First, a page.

DOWN IN THE VALLEY
By James Strauss
Peeling the duct tape from Virginia’s face was like peeling skin from the surface of a Kiwi fruit. Virginia said nothing. Her eyes spoke for her and there was as much warmth in them as there is warmth emanating from the bottom of blue glacier ice.
“There,” Arch announced, with a tepid smile and a small forced laugh.
Then he went to work on freeing her bound wrists. Matisse handed over a small pocketknife, with the blade exposed, to assist. Being very careful not to injure the woman further, Arch sliced slowly through the sticky tape.
“You bastard,” Virginia breathed out, using the fingers of both freed hands to massage and smooth the lower part of her face. “I see you’ve added some more fat to your ridiculous band of local swine,” she continued, glaring first at Matisse and then Ahi, both standing on the other side of the small coffee table that separated them.
“Where’s the Haole woman?” Ahi asked, craning his huge head to look around the room. “Where’s the, you know, the wonderful Haole woman you love?”
Matisse turned his head to avoid the appearance of laughing openly.
Arch frowned at the Abbot and Costello routine he was observing, but his attention was caught by the faint sound of someone using the front stairs.
“Who’s in the house?” he asked, thinking of Kurt and Lorrie left bound and gagged upstairs by John Martin’s hastily gathered team of whatever they were. Neither Matisse nor Ahi made any response.
“I want you and your flock of Kanaka lemmings to get the hell out of my house right now,” Virginia ordered. In emphasis, she rose unsteadily to her feet while pointing toward the glass double doors still gaping open in the wind. As all eyes in the room turned to look where she was pointing, a man walked through the curtains.
“No one seems to be answering the front door,” General DeWare said, entering and stopping when he was a few feet from Matisse’s right shoulder.
“Apparently, that didn’t deter you,” Arch responded, putting the General’s sudden appearance together with the footsteps he’d heard earlier.
“I presume the two imbeciles you have working for you are running free to commit more stupidity?”
“Enough with the verbal jousting,” DeWare answered, raising one hand as if to ward off further comments. “I think it’s time we all had a talk about what’s going on and what needs to be done,”
“Now why don’t I think that’s going to happen?” Arch asked, rising to his feet and standing next to Virginia.
“This isn’t a secure place,” the general said, acting like Arch hadn’t even spoken. “Let’s all meet in half an hour at the Haleiwa Café. There won’t be anyone there at this hour after lunch. No recordings. Nobody will be listening in. We can be frank with one another.”
Arch marveled at the smooth delivery of the man and his obvious ability to immediately take and hold control of the situation. The knowledge made him dislike the man all the more. “Do you think we’re that dumb? If you wanted listening devices then they’d already be in place. The Café is probably another of your little “safe house” operations.” Arch knew he was sounding paranoid and possibly silly but he couldn’t stop himself. The general seemed to garner all of Virginia’s attention every time he was on the scene. Arch glanced at Virginia’s face for any kind of support but she only had eyes for the general, her head nodding like one of those bobbing doll’s to be found in the back window of some old classic car.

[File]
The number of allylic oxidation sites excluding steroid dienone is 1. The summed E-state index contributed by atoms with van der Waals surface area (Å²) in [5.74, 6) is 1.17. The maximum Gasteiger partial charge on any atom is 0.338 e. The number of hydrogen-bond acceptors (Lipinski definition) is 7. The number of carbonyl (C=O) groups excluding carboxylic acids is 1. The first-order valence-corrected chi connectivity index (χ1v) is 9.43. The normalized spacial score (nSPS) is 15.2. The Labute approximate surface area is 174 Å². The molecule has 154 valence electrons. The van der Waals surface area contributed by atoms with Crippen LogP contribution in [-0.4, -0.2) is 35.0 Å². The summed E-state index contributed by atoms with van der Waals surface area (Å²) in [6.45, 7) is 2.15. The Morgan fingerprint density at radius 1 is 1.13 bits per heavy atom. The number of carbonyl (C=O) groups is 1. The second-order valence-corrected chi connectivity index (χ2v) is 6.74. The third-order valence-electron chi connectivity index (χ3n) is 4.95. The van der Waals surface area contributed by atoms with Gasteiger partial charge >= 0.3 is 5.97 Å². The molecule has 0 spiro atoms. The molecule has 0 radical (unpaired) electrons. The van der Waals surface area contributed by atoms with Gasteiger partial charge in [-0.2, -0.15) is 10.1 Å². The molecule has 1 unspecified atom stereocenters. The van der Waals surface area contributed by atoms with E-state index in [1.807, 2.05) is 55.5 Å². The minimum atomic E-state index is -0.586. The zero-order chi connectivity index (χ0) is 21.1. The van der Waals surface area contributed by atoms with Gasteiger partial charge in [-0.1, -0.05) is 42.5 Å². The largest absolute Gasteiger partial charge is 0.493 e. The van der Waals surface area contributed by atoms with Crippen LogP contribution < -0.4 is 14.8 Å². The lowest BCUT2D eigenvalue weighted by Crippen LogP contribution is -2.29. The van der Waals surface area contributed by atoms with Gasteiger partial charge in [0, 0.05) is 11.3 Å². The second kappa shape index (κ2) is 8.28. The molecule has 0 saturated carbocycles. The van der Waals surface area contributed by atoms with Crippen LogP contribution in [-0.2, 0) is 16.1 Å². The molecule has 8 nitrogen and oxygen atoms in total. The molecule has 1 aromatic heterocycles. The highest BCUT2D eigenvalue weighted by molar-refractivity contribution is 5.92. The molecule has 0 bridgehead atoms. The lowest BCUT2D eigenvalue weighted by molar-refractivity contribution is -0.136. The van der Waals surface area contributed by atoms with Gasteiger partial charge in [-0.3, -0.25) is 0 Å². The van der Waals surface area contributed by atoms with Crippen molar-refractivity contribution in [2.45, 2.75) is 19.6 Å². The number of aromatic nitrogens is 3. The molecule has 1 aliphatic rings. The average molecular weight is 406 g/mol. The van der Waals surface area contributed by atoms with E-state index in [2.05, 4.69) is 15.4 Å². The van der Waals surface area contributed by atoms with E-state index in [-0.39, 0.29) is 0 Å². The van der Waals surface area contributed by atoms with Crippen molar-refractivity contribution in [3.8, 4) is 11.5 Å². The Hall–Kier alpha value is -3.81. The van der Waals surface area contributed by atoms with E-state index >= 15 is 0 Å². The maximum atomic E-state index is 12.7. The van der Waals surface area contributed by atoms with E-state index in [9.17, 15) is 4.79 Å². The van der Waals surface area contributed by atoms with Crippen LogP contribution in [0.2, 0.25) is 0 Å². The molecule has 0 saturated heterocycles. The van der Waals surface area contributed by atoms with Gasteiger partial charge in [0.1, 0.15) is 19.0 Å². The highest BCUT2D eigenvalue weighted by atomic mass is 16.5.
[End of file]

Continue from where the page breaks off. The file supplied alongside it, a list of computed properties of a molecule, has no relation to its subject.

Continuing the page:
“Your rental’s out front parked on the road,” DeWare said, tossing the Lincoln’s keys to Virginia instead of Arch. Arch snatched the keys in mid-air, only realizing afterward that the gesture revealed just how much the man was successfully playing on his angry emotion.
Arch tool a few deep breaths, slowly sliding the key fob into his right front pocket. “Okay, half an hour. The Café.” Before he could add anything more Virginia walked over the general and they went out through the double doors together, leaving Arch standing with Matisse and Ahi in front of him.
“That went well,” Ahi observed.
“He has troubled relationships,” Matisse added in Arch’s defense.
“Shut up. Both of you,” Arch stated, flatly. “There are a lot more serious implications about all this. What’s going on between Virginia and I is none of your business.”
“Okay, and it’s the first time any of them, anyone at all, has been willing to talk to us since this started,” Ahi agreed.
“Matisse, check and see if those clowns upstairs are gone, “Arch ordered. “And both of you please remember that I’m not part of your cause, no matter what I believe about it. I came here because of the woman and got thrown into whatever this is, but I’m not siding with you guys or anybody else.”
“You just called her ‘the woman,'” Ahi replied.
“Will you stop with these inane observations?” Arch shot back.
Matisse returned to report that the two bound men were gone, as predicted. They all walked silently out to where the Pontiac was parked. The Lincoln was about a hundred feet further down the road. Arch noted that the afternoon sun was hotter than normal when a spot was occupied where the trade winds didn’t reach.